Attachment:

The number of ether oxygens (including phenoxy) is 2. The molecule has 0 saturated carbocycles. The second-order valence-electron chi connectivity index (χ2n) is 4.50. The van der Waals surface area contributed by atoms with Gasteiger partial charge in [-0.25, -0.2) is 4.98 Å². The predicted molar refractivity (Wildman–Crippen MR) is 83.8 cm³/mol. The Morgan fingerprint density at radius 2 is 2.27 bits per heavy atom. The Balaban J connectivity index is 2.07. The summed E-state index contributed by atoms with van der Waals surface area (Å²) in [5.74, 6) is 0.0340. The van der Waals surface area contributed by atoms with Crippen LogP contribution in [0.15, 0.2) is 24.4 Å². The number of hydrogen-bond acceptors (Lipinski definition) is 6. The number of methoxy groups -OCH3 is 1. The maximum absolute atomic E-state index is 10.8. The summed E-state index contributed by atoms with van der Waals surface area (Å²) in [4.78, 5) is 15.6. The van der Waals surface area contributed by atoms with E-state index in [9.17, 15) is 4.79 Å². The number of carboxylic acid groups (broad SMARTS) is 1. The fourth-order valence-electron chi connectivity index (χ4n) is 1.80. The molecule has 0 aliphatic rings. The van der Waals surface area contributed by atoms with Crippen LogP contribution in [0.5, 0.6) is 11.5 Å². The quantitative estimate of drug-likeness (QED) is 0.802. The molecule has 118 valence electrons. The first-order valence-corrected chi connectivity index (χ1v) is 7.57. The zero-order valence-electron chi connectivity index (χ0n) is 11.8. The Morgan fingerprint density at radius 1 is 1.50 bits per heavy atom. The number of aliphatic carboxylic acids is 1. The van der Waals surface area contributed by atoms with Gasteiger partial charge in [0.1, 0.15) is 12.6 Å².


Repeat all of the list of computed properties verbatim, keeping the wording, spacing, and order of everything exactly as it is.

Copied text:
The number of ether oxygens (including phenoxy) is 2. The molecule has 0 saturated carbocycles. The second-order valence-electron chi connectivity index (χ2n) is 4.50. The van der Waals surface area contributed by atoms with Gasteiger partial charge in [-0.25, -0.2) is 4.98 Å². The predicted molar refractivity (Wildman–Crippen MR) is 83.8 cm³/mol. The Morgan fingerprint density at radius 2 is 2.27 bits per heavy atom. The Balaban J connectivity index is 2.07. The summed E-state index contributed by atoms with van der Waals surface area (Å²) in [5.74, 6) is 0.0340. The van der Waals surface area contributed by atoms with Crippen LogP contribution in [0.15, 0.2) is 24.4 Å². The number of hydrogen-bond acceptors (Lipinski definition) is 6. The number of methoxy groups -OCH3 is 1. The maximum absolute atomic E-state index is 10.8. The summed E-state index contributed by atoms with van der Waals surface area (Å²) in [4.78, 5) is 15.6. The van der Waals surface area contributed by atoms with E-state index in [9.17, 15) is 4.79 Å². The number of carboxylic acid groups (broad SMARTS) is 1. The fourth-order valence-electron chi connectivity index (χ4n) is 1.80. The molecule has 0 aliphatic rings. The van der Waals surface area contributed by atoms with Crippen LogP contribution in [0.5, 0.6) is 11.5 Å². The quantitative estimate of drug-likeness (QED) is 0.802. The molecule has 118 valence electrons. The first-order valence-corrected chi connectivity index (χ1v) is 7.57. The zero-order valence-electron chi connectivity index (χ0n) is 11.8. The Morgan fingerprint density at radius 1 is 1.50 bits per heavy atom. The number of aliphatic carboxylic acids is 1. The van der Waals surface area contributed by atoms with Gasteiger partial charge in [0.1, 0.15) is 12.6 Å².